Friday, August 14, 2015

TOP STORY >> Williams says job far from finished

Leader staff writer

State Sen. Eddie Joe Williams, the former Cabot mayor, will announce Saturday that he will seek a third term representing Dist. 29, which includes portions of Lonoke, Pulaski, Faulkner and White counties.

Williams, a Republican, said he would continue to put constituent issues first, helping district residents work their way through red tape in state government, often in areas of adoption, child neglect, senior care and “a whole array of issues.”

He said that, at any given time, he has eight or 10 files open.

“If I can help, I’m always standing at the ready,” he said.

“I promise common-sense solutions to issues that face the state of Arkansas,” Williams said.

Consolidation — restructuring state government — continues to be an important issue to him, he said this week.

“Currently there are well over 100 state agencies,” he said.

Williams said he would continue to try to cut waste in state government, which he estimated at “at least 10 percent.”

“We have $5 billion in general revenue that we control, with a potential savings of $500 million,” he said.

He said the state must challenge or circumvent an EPA rule aimed at curbing pollution, which he says could double people’s electric bills.

“We get about 47 percent of our energy from coal,” he said. He wants the General Assembly to write a plan to study the economic impact.

The former Cabot councilman and mayor said he has been consistent in his beliefs and work ethic from the time he was first elected to public office. After serving on the city council, he was elected mayor in 2007 and remained there until he was chosen to represent parts of Faulkner, Lonoke, Pulaski and White counties in the state Senate.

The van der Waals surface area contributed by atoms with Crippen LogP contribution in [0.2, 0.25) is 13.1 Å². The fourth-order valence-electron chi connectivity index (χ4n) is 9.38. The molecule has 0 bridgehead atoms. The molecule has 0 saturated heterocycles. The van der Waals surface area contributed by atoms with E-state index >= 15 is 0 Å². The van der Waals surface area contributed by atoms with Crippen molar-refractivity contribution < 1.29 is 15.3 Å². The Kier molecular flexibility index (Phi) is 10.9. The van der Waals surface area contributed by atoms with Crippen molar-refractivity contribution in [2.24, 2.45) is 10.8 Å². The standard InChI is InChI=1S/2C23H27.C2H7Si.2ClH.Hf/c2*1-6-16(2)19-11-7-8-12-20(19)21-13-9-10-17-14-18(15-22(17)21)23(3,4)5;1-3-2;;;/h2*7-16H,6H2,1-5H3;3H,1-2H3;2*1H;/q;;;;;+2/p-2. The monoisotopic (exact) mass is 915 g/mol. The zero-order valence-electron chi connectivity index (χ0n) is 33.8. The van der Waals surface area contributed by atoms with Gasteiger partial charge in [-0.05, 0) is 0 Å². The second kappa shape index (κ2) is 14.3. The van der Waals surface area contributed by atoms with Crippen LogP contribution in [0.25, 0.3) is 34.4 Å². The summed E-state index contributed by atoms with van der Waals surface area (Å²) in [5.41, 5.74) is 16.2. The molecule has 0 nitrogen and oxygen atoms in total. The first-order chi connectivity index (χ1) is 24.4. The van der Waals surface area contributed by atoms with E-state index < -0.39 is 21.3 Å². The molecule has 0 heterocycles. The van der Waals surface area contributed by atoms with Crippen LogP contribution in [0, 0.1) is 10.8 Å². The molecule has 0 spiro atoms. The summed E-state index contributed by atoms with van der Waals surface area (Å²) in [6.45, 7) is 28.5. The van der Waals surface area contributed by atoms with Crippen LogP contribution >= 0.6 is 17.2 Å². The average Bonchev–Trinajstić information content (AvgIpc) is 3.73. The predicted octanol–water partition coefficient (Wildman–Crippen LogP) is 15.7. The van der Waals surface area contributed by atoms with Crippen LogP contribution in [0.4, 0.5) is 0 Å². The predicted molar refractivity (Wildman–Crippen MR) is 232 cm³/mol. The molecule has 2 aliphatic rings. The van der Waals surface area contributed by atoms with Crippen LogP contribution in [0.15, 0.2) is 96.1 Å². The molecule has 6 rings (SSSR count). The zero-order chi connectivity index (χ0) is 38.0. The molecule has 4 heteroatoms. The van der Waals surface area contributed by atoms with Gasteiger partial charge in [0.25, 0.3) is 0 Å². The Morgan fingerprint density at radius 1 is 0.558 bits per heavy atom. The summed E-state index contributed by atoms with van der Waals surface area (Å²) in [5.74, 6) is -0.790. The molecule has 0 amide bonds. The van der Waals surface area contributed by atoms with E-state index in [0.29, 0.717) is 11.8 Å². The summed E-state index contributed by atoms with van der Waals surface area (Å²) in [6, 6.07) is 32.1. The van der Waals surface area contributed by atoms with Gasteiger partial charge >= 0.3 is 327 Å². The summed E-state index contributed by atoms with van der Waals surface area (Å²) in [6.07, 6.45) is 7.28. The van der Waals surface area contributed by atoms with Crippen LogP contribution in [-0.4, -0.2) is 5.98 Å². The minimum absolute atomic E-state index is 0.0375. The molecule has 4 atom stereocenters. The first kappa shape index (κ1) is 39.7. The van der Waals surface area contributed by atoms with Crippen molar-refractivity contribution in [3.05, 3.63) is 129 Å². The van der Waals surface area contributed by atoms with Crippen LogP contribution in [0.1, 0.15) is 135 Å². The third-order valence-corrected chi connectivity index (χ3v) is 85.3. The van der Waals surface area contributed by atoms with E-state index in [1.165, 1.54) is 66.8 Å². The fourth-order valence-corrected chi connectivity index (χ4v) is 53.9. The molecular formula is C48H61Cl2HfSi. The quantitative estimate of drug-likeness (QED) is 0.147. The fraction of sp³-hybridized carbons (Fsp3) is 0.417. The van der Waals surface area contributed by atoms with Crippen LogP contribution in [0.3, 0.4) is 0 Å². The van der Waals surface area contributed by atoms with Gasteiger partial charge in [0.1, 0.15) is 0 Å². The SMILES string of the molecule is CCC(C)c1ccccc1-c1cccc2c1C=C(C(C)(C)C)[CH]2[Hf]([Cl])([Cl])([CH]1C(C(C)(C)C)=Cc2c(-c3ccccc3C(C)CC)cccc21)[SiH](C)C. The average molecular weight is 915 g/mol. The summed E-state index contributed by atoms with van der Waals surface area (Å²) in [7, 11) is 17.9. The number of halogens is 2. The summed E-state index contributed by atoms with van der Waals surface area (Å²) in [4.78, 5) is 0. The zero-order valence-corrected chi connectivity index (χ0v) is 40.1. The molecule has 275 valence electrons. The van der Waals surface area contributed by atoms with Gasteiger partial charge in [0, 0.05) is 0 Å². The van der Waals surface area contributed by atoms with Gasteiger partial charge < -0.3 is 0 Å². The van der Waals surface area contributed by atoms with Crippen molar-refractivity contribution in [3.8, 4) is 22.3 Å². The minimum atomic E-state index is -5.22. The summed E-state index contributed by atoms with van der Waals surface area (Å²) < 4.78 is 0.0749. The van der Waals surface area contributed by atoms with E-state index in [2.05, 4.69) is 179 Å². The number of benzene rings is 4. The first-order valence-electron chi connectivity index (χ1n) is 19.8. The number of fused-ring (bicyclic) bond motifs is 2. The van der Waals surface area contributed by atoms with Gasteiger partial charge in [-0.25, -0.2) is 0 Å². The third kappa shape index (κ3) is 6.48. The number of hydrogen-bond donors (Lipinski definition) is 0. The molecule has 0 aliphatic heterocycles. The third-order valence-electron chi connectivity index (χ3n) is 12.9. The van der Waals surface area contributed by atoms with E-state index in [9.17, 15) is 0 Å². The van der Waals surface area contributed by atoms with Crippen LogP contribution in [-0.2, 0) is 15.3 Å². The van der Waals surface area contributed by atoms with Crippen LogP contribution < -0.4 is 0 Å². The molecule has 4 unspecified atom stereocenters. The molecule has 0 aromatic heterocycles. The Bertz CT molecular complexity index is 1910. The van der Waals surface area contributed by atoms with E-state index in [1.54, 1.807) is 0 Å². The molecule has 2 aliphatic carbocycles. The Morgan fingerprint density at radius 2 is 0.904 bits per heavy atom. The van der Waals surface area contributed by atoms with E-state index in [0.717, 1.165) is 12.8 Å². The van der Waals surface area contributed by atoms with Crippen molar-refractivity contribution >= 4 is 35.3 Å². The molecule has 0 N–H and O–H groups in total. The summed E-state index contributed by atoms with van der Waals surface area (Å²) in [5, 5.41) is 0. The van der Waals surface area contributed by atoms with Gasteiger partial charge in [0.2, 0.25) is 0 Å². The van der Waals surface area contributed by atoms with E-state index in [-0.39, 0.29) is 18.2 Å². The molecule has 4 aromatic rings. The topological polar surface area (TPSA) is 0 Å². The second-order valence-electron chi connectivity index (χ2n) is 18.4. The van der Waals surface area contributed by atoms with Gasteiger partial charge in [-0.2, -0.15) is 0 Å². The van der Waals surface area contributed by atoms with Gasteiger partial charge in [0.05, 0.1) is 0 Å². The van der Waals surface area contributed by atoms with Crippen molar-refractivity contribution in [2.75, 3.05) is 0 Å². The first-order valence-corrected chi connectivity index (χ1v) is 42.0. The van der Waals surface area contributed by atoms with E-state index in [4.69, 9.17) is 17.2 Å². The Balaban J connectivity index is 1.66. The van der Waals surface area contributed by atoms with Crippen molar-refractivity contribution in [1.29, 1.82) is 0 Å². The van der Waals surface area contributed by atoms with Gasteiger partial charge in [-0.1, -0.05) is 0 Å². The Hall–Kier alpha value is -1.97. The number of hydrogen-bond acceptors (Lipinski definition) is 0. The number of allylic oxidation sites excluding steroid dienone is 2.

“I will continue to support family values, tax reduction and smaller government,” Williams said, adding that he is always looking for ways to cut taxes while balancing the needs of the state.

R.D. Hopper, a first-term Lonoke County justice of the peace and owner of Sonny’s Auto Salvage in Jacksonville, has announced he would challenge Williams in the March 1 Republican primary.

Williams says he’s not beholden to any special interest group, just the people of his district.

In the most recent session of the legislature, he chaired the Senate State Agencies and Governmental Affairs Committee, the Senate Constitutional Issues Sub-committee and the Joint Committee on Constitutional Amendments. He also co-chaired the Intermodal Transportation and Commerce Task Force and was vice chairman of Joint Energy.

Williams was appointed to the city’s planning commission and served on the Cabot City Council for three terms before being elected as mayor. He has also served on the board of the Child Advocate Centers of Arkansas.

In 2014, Williams received the American Legion Blue Cap Award and, a year earlier, he received the Distinguished Legislator Award from Balanced Energy Arkansas and the Faces of Arkansas Award from the Arkansas State CASA Association.

He and his wife, the former DeLona Rudy, have four daughters and 10 grandchildren. He said he wants to do his part to make Arkansas the kind of place that is safe for his grandchildren.

Born in Sheridan, he retired after an almost 40-year career with Union Pacific Railroad, where he worked his way up from laborer to regional director of transportation. In that capacity, he managed daily operations for the eastern division, covering Illinois to Louisiana.